Life & Letters

Correspondence

About this Item

Title: Walt Whitman to Anne and Herbert Gilchrist, 12 June [1877]

Date: June 12, 1877

Source: The transcription presented here is derived from Walt Whitman, The Correspondence, ed. Edwin Haviland Miller (New York: New York University Press, 1961–1977), 3:84–85. For a description of the editorial rationale behind our treatment of the correspondence, see our statement of editorial policy.

Location: Walt Whitman Collection, 1842–1957, Rare Book & Manuscript Library, University of Pennsylvania

Whitman Archive ID: upa.00165

Contributors to digital file: Alicia Bones, Grace Thomas, Eder Jaramillo, Kevin McMullen, and Kenneth Price




at Geo: Stafford's Kirkwood
N J
Tuesday p m
June 12

Dearest friend

After dinner, now, seated out in an arm chair under the tree, the grass below, & the good breeze laving me, I have just read (& reread) the three letters, yours & Herby's & Mr Carpenter's—sweet, & welcome & bracing all of them somehow1

Yes, dear friend, I will be up by Thursday evening, in time for tea, if nothing happens—Count much on seeing you all, & the cluster of friends—May-be while there are so many with you I had better sleep over in Camden, & Herby & Mr Burroughs2 take my room & bed—but we will see when I come—the days I shall surely be there—

Love to you, Herby & the girls—& to John Burroughs & Mr Carpenter3 if they get there before me—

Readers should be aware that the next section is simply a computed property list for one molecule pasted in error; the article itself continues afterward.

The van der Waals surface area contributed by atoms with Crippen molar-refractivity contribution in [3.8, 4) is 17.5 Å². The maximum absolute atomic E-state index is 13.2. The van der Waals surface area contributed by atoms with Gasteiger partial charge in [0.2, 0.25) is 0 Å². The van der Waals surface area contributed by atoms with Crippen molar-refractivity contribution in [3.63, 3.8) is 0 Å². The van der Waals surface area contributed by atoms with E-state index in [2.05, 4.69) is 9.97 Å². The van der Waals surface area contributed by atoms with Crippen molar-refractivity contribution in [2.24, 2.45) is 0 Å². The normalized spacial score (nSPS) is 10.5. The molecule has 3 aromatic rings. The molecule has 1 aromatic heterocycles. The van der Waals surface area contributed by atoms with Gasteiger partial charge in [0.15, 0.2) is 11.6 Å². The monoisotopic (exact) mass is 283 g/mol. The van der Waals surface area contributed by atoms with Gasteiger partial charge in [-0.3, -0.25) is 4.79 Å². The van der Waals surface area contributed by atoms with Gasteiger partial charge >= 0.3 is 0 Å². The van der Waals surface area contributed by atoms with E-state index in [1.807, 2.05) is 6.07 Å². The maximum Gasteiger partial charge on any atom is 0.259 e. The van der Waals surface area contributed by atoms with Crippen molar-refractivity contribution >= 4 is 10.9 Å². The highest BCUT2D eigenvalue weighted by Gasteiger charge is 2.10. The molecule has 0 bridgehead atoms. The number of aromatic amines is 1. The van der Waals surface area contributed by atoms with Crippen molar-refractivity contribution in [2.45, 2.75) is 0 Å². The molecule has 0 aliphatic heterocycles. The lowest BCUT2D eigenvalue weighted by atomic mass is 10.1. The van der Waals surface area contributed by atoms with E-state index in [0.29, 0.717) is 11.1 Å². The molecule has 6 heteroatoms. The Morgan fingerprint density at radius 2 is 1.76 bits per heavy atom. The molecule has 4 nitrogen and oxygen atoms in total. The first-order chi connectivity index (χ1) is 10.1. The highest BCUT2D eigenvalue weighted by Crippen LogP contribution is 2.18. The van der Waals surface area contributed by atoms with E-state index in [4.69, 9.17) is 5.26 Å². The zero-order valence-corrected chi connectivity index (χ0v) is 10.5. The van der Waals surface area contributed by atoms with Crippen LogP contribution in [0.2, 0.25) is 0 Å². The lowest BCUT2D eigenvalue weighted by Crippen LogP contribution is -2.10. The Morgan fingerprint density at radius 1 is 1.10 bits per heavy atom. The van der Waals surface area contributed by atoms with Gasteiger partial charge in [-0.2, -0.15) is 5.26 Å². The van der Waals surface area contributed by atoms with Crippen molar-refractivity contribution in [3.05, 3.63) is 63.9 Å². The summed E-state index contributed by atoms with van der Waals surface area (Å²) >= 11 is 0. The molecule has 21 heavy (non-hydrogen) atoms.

W W

Herby, to-day is cloudy & threatening here though no rain yet—(I shouldn't wonder if Mr Stafford's prophecy ab't the week proved true)—You ought to have been here yesterday & be here to-day for one thing—we have oceans of delicious strawberries most every meal—

(The camp-out project in Aug: with J[ohn] B[urroughs] is magnificent4—O that I were well & hardy enough, to go with you—but it is out of the question)—


Notes:

1. These letters are not known. [back]

2. Evidently Burroughs changed his plans. He wrote to Whitman on August 10 after a three-week trip to Canada and a brief visit to Boston and Concord (Charles E. Feinberg Collection; Horace Traubel, With Walt Whitman in Camden [New York: Mitchell Kennerley, 1914], 2: 318–319). He was in Camden about the middle of September. See the letter from Walt Whitman to Anne Gilchrist of September 19, 1877[back]

3. Anne Gilchrist had written to Burroughs early in May inviting him to meet Edward Carpenter. According to his next letter of May 16, Carpenter was to visit Burroughs at the latter's home. On June 5 Burroughs mentioned a three-day visit: "I like him much—a modest, sensible man and a great admirer of W. W." (Clara Barrus, Whitman and Burroughs—Comrades [Boston, New York: Houghton Mifflin, 1931], 140–141). [back]

4. Herbert went to Esopus with Burroughs in September (see the letter from Whitman to Anne Gilchrist of September 19, 1877). [back]


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